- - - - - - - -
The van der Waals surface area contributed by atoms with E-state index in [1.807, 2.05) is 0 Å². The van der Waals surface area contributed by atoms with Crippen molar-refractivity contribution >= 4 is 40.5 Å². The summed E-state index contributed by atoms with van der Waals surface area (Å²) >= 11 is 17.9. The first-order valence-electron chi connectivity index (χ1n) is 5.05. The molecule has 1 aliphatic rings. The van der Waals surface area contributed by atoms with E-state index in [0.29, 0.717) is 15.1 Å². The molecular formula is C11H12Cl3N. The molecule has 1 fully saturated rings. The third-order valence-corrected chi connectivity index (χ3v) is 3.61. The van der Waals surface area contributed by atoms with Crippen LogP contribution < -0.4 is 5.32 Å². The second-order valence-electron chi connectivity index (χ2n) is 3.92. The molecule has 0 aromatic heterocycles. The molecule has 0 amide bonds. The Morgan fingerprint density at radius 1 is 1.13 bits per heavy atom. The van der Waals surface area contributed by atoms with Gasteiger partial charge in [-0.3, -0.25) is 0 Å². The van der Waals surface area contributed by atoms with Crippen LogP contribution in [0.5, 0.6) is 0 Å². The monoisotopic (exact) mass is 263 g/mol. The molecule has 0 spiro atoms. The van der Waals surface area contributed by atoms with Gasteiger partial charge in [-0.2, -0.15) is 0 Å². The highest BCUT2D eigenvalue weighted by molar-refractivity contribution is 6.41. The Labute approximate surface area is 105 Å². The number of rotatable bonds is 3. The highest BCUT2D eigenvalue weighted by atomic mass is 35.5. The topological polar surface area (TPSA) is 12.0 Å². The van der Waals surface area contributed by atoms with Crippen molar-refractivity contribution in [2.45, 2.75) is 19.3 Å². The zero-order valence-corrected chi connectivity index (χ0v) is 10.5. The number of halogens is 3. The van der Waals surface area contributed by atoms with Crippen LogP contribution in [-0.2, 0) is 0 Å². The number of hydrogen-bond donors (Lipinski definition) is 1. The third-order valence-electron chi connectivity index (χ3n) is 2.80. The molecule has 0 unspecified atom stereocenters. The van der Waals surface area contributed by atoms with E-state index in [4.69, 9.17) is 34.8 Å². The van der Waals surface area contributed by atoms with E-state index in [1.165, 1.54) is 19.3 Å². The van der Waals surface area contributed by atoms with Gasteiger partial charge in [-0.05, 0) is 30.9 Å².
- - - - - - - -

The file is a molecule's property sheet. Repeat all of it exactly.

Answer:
The van der Waals surface area contributed by atoms with E-state index in [1.807, 2.05) is 0 Å². The van der Waals surface area contributed by atoms with Crippen molar-refractivity contribution >= 4 is 40.5 Å². The summed E-state index contributed by atoms with van der Waals surface area (Å²) >= 11 is 17.9. The first-order valence-electron chi connectivity index (χ1n) is 5.05. The molecule has 1 aliphatic rings. The van der Waals surface area contributed by atoms with E-state index in [0.29, 0.717) is 15.1 Å². The molecular formula is C11H12Cl3N. The molecule has 1 fully saturated rings. The third-order valence-corrected chi connectivity index (χ3v) is 3.61. The van der Waals surface area contributed by atoms with Crippen LogP contribution < -0.4 is 5.32 Å². The second-order valence-electron chi connectivity index (χ2n) is 3.92. The molecule has 0 aromatic heterocycles. The molecule has 0 amide bonds. The Morgan fingerprint density at radius 1 is 1.13 bits per heavy atom. The van der Waals surface area contributed by atoms with Gasteiger partial charge in [-0.3, -0.25) is 0 Å². The van der Waals surface area contributed by atoms with Crippen LogP contribution in [0.5, 0.6) is 0 Å². The monoisotopic (exact) mass is 263 g/mol. The molecule has 0 spiro atoms. The van der Waals surface area contributed by atoms with Gasteiger partial charge in [-0.2, -0.15) is 0 Å². The highest BCUT2D eigenvalue weighted by molar-refractivity contribution is 6.41. The Labute approximate surface area is 105 Å². The number of rotatable bonds is 3. The highest BCUT2D eigenvalue weighted by atomic mass is 35.5. The topological polar surface area (TPSA) is 12.0 Å². The van der Waals surface area contributed by atoms with Crippen molar-refractivity contribution in [2.45, 2.75) is 19.3 Å². The zero-order valence-corrected chi connectivity index (χ0v) is 10.5. The number of halogens is 3. The van der Waals surface area contributed by atoms with Crippen LogP contribution in [-0.2, 0) is 0 Å². The number of hydrogen-bond donors (Lipinski definition) is 1. The third-order valence-electron chi connectivity index (χ3n) is 2.80. The molecule has 0 unspecified atom stereocenters. The van der Waals surface area contributed by atoms with E-state index in [4.69, 9.17) is 34.8 Å². The van der Waals surface area contributed by atoms with E-state index in [1.165, 1.54) is 19.3 Å². The van der Waals surface area contributed by atoms with Gasteiger partial charge in [-0.05, 0) is 30.9 Å².